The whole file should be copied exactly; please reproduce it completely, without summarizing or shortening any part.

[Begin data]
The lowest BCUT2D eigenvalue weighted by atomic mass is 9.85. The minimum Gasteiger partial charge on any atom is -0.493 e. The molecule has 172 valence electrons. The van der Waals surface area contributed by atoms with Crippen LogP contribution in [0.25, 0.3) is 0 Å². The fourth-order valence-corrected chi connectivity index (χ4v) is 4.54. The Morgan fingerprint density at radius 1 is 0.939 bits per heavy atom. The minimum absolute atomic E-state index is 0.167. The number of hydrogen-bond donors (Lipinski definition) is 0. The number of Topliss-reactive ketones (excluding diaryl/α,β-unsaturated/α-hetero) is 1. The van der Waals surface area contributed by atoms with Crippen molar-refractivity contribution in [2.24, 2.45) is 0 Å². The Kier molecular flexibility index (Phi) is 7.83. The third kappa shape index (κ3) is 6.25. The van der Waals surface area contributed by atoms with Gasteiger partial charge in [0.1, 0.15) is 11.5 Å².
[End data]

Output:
The lowest BCUT2D eigenvalue weighted by atomic mass is 9.85. The minimum Gasteiger partial charge on any atom is -0.493 e. The molecule has 172 valence electrons. The van der Waals surface area contributed by atoms with Crippen LogP contribution in [0.25, 0.3) is 0 Å². The fourth-order valence-corrected chi connectivity index (χ4v) is 4.54. The Morgan fingerprint density at radius 1 is 0.939 bits per heavy atom. The minimum absolute atomic E-state index is 0.167. The number of hydrogen-bond donors (Lipinski definition) is 0. The number of Topliss-reactive ketones (excluding diaryl/α,β-unsaturated/α-hetero) is 1. The van der Waals surface area contributed by atoms with Crippen molar-refractivity contribution in [2.24, 2.45) is 0 Å². The Kier molecular flexibility index (Phi) is 7.83. The third kappa shape index (κ3) is 6.25. The van der Waals surface area contributed by atoms with Gasteiger partial charge in [0.1, 0.15) is 11.5 Å².